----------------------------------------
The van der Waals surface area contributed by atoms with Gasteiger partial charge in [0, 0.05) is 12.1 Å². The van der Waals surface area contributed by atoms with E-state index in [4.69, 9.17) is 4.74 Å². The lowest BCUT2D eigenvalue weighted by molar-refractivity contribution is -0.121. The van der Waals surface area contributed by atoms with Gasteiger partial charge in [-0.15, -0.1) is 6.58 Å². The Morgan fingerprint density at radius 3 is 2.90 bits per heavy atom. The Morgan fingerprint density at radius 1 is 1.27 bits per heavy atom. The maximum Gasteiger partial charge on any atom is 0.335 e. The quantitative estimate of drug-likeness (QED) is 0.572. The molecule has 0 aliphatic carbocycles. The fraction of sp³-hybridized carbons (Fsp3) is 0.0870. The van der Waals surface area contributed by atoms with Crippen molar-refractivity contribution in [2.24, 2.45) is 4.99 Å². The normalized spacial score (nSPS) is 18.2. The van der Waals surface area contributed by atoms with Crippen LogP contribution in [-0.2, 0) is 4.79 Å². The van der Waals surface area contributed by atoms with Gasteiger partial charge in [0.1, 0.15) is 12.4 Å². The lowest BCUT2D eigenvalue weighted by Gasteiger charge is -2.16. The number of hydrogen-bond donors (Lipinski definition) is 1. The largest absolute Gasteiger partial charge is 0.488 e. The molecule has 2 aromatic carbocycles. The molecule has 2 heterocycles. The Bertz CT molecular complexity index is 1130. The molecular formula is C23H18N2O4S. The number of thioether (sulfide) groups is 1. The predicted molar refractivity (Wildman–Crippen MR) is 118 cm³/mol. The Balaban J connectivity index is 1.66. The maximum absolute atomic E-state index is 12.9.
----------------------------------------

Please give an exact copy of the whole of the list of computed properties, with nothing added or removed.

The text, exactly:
The van der Waals surface area contributed by atoms with Gasteiger partial charge in [0, 0.05) is 12.1 Å². The van der Waals surface area contributed by atoms with E-state index in [4.69, 9.17) is 4.74 Å². The lowest BCUT2D eigenvalue weighted by molar-refractivity contribution is -0.121. The van der Waals surface area contributed by atoms with Gasteiger partial charge in [-0.15, -0.1) is 6.58 Å². The Morgan fingerprint density at radius 3 is 2.90 bits per heavy atom. The Morgan fingerprint density at radius 1 is 1.27 bits per heavy atom. The maximum Gasteiger partial charge on any atom is 0.335 e. The quantitative estimate of drug-likeness (QED) is 0.572. The molecule has 0 aliphatic carbocycles. The fraction of sp³-hybridized carbons (Fsp3) is 0.0870. The van der Waals surface area contributed by atoms with Crippen molar-refractivity contribution in [2.24, 2.45) is 4.99 Å². The normalized spacial score (nSPS) is 18.2. The van der Waals surface area contributed by atoms with Crippen LogP contribution in [-0.2, 0) is 4.79 Å². The van der Waals surface area contributed by atoms with Gasteiger partial charge in [0.1, 0.15) is 12.4 Å². The lowest BCUT2D eigenvalue weighted by Gasteiger charge is -2.16. The number of hydrogen-bond donors (Lipinski definition) is 1. The largest absolute Gasteiger partial charge is 0.488 e. The molecule has 2 aromatic carbocycles. The molecule has 2 heterocycles. The Bertz CT molecular complexity index is 1130. The molecular formula is C23H18N2O4S. The number of thioether (sulfide) groups is 1. The predicted molar refractivity (Wildman–Crippen MR) is 118 cm³/mol. The Balaban J connectivity index is 1.66. The maximum absolute atomic E-state index is 12.9.